A Little (okay a lot of) Background...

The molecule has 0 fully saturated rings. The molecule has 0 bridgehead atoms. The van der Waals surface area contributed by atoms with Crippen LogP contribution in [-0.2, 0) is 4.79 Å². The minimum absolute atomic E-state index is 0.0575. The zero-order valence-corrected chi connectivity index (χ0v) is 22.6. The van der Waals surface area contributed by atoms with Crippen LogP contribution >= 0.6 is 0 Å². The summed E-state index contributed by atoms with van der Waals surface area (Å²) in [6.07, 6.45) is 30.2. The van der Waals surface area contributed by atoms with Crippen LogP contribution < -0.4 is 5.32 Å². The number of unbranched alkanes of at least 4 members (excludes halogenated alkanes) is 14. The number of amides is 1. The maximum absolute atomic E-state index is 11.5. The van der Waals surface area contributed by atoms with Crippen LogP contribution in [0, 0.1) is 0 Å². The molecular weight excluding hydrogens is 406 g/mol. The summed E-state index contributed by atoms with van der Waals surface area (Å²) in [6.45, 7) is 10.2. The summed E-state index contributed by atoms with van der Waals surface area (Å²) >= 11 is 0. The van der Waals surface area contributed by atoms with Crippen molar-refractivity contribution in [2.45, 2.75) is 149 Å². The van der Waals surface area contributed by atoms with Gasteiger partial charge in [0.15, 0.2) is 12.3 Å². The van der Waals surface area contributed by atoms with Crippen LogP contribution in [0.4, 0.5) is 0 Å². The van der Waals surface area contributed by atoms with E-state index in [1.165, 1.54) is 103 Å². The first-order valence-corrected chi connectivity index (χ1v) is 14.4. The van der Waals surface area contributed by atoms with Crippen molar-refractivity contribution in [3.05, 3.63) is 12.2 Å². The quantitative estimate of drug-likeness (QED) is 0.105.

I was born in Augusta, Maine in 1971. Growing up in Hallowell (ME) and Victoria, BC (Canada), I spent summers swimming in quarries and lakes, and riding bikes. My father always supported my athletic pursuits, including youth hockey, baseball, and soccer. But as a late bloomer, I became discouraged with team sports. Then, inspired by the Los Angeles Olympics, my best friend and I challenged ourselves to run 13 miles to the lake, and I found that I was a runner. The following fall, as freshman, we helped start our high school’s first cross-country team. I also became a miler, 2-miler, and pole-vaulter on track team. I came to the conclusion I was better at individual sports. It took me years after to learn that solo sports don’t have to be solitary. With my parents help, I spent my senior year in Rennes, France as a high school exchange student through Philips Exeter Academy. This influential year helped me discover a love of art, language, and architecture. But also left me with a couple unhealthy byproducts of the French lifestyle that derailed my running, including an addiction to cigarettes and a love of Bordeaux. Then as an engineering, art and architecture student, and Delta Chi fraternity member, at Lehigh and Columbia Universities I didn’t see the sun, run, bike, sleep, or treat myself very well. I did return to France in 1991 again as a student, for a year of design studio all-nighters, museums, sketching in the city, and hours with friends in smoky cafes and bars. After graduating, I completed my education in Boston at the Boston Architectural Center in 1997. After grad school I slipped in and out of running, and with the help of Yoga was able to kick smoking and finally recommit to running in 2003. Since then I have run too many road races to count, several half marathons, and participated in the Reach the Beach Relay 5 years in a row. I’d always thought triathlons were the exclusive domain of the hard-core athletes I saw in the Olympics, rather than running enthusiasts with an artist lifestyle like me. But in 2005 a very close friend convinced me to sign up for a sprint tri, and we trained for it together. Later I met Pat Dwyer who sold me my first wetsuit, and helped me understanding transitions and race prep for my first full triathlon. Pat also introduced me to BTT (Ed. Note.: What a great ambassador to the team and the sport!). I completed my first sprint triathlon in 2006, my first standard tri in 2007, and now I am training for my first ½ Ironman this year. What I love about triathloning is that competing or training recaptures the feeling of freedom I had that summer as a kid running to the lake to swim. Today I am a registered architect practicing with MDS Inc architects in Boston: (http://www.mds-bos.com/), a professional painter and instructor at Fort Point Studio School (http://www.fortpointstudioschool.com/). My artwork can be viewed at http://www.jacobhigginbottom.com/ (Ed. Note.: Blatant Self Promotion!). In additional to triathlon I love windsurfing, sailing, snowboarding, yoga and recently (thanks to BTT) started xc-skate skiing.